Bat Collisions with Wind Turbines in Southwestern Minnesota

Journal Article

Title: Bat Collisions with Wind Turbines in Southwestern Minnesota
Publication Date:
January 01, 1996
Journal: Bat Research News
Volume: 37
Issue: 4
Pages: 105-108
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Document Access

Website: External Link

Citation

Osborn, R.; Higgins, K.; Dieter, C.; Usgaard, R. (1996). Bat Collisions with Wind Turbines in Southwestern Minnesota. Bat Research News, 37(4), 105-108.
Abstract: 

Sporadic reports of bat mortality due to collisions with man-made objects exist in the literature. Van Gelder (1956) reported that five red bats (Lasiurus borealis) were killed after colliding with a television tower in Kansas, and Crawford and Baker (1981) reported that over a 25-year period, 54 bats from seven species were killed at a television tower in Florida. Additionally, Saunders (1930) reported that five bats, representing three species, were killed after colliding with a lighthouse at Long Point, Ontario. Bat collisions with wind turbines used to produce electricity also have been noted. At California windplants, Howell and DiDonato (1991) reported finding one dead red bat during a 12-month period, and Orloff and Flannery (1992) reported finding two bat carcasses during a 24-month period.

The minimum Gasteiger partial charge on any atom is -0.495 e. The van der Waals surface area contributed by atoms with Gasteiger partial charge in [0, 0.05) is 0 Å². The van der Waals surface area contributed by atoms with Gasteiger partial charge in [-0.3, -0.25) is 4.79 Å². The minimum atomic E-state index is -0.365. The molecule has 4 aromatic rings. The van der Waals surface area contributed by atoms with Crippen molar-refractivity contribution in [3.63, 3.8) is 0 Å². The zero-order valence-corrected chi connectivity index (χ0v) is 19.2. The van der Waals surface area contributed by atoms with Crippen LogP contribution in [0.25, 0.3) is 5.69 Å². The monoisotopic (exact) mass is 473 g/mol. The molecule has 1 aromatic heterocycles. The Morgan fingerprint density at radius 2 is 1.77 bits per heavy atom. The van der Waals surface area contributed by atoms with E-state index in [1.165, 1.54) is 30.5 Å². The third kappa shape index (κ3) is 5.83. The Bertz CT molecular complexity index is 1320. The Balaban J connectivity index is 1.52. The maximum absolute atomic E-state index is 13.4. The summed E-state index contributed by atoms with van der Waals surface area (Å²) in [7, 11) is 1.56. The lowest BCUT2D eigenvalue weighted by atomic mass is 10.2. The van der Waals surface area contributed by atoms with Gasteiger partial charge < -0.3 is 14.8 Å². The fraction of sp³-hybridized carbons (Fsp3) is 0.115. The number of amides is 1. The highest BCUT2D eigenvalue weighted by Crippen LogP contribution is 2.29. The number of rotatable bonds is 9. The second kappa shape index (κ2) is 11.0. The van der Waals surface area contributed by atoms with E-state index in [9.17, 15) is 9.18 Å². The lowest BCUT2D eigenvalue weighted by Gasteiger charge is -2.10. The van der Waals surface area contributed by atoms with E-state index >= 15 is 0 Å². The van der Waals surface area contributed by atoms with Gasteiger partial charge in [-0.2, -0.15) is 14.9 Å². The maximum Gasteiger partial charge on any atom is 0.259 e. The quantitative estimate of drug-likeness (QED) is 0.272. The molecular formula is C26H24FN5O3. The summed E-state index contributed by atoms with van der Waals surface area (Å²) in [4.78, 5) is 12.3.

Recent technological advances have reduced costs associated with wind-power production to a level that is competitive with more traditional methods of producing electricity (Nelson and Curry, 1995). As a result, utility companies increasingly use wind power as an alternative source of energy (Hanson et. al., 1992). While wind power is generally viewed as an environmentally friendly source of energy, the number of avian mortalities at existing windplants has caused concern among many state, federal, and non-profit organizations.

 

To date, most studies were designed to assess the biological impacts on windplants on bird species. In comparison to birds, bat collisions with wind turbines appear to be infrequent and therefore have receive little attention by natural resource agencies or the scientific community. While conducting a study to asses the impacts of a windplant on birds in southwestern Minnesota, we found several dead bats. The purpose of this paper is to document the species composition and timing of bat mortality associated with the Minnesota windplant during 1994 and 1995. We also review some current theories regarding bat collisions with man-made structures and speculate on the possible causes of bat mortality at windplants.

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